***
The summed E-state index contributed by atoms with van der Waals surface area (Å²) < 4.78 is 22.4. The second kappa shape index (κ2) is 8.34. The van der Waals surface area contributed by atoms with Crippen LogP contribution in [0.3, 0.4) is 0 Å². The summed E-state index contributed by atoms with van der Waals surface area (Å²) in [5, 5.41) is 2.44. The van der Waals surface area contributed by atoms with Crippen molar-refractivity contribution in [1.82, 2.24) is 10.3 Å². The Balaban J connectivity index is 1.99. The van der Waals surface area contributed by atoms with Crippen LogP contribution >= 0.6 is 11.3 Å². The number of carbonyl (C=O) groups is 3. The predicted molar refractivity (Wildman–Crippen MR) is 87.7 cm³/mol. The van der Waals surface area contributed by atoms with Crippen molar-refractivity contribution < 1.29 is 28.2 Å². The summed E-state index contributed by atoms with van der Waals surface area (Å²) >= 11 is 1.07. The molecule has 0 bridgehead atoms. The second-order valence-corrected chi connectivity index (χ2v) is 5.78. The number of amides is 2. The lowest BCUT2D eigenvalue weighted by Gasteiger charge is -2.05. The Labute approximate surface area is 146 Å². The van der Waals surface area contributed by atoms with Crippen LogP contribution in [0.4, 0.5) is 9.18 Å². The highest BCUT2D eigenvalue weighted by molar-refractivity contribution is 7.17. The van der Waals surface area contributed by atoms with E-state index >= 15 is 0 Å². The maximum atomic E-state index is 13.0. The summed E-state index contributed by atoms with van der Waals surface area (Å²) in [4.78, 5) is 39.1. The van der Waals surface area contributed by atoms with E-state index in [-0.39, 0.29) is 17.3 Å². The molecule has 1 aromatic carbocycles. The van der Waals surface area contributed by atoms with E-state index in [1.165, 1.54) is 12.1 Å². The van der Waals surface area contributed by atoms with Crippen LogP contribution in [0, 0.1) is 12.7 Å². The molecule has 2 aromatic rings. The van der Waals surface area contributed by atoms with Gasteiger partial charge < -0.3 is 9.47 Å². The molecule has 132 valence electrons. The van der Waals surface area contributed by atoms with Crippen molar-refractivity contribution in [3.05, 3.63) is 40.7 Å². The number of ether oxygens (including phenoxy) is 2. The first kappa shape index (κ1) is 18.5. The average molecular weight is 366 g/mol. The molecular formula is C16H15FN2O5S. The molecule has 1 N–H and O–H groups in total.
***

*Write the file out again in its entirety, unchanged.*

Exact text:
The summed E-state index contributed by atoms with van der Waals surface area (Å²) < 4.78 is 22.4. The second kappa shape index (κ2) is 8.34. The van der Waals surface area contributed by atoms with Crippen LogP contribution in [0.3, 0.4) is 0 Å². The summed E-state index contributed by atoms with van der Waals surface area (Å²) in [5, 5.41) is 2.44. The van der Waals surface area contributed by atoms with Crippen molar-refractivity contribution in [1.82, 2.24) is 10.3 Å². The Balaban J connectivity index is 1.99. The van der Waals surface area contributed by atoms with Crippen LogP contribution >= 0.6 is 11.3 Å². The number of carbonyl (C=O) groups is 3. The predicted molar refractivity (Wildman–Crippen MR) is 87.7 cm³/mol. The van der Waals surface area contributed by atoms with Crippen molar-refractivity contribution < 1.29 is 28.2 Å². The summed E-state index contributed by atoms with van der Waals surface area (Å²) >= 11 is 1.07. The molecule has 0 bridgehead atoms. The second-order valence-corrected chi connectivity index (χ2v) is 5.78. The number of amides is 2. The lowest BCUT2D eigenvalue weighted by Gasteiger charge is -2.05. The Labute approximate surface area is 146 Å². The van der Waals surface area contributed by atoms with Crippen LogP contribution in [0.4, 0.5) is 9.18 Å². The highest BCUT2D eigenvalue weighted by molar-refractivity contribution is 7.17. The van der Waals surface area contributed by atoms with E-state index >= 15 is 0 Å². The maximum atomic E-state index is 13.0. The summed E-state index contributed by atoms with van der Waals surface area (Å²) in [4.78, 5) is 39.1. The van der Waals surface area contributed by atoms with E-state index in [-0.39, 0.29) is 17.3 Å². The molecule has 1 aromatic carbocycles. The van der Waals surface area contributed by atoms with E-state index in [1.165, 1.54) is 12.1 Å². The van der Waals surface area contributed by atoms with Crippen LogP contribution in [0, 0.1) is 12.7 Å². The molecule has 2 aromatic rings. The van der Waals surface area contributed by atoms with Gasteiger partial charge < -0.3 is 9.47 Å². The molecule has 132 valence electrons. The van der Waals surface area contributed by atoms with Crippen molar-refractivity contribution in [3.05, 3.63) is 40.7 Å². The number of ether oxygens (including phenoxy) is 2. The first kappa shape index (κ1) is 18.5. The average molecular weight is 366 g/mol. The molecular formula is C16H15FN2O5S. The molecule has 1 N–H and O–H groups in total.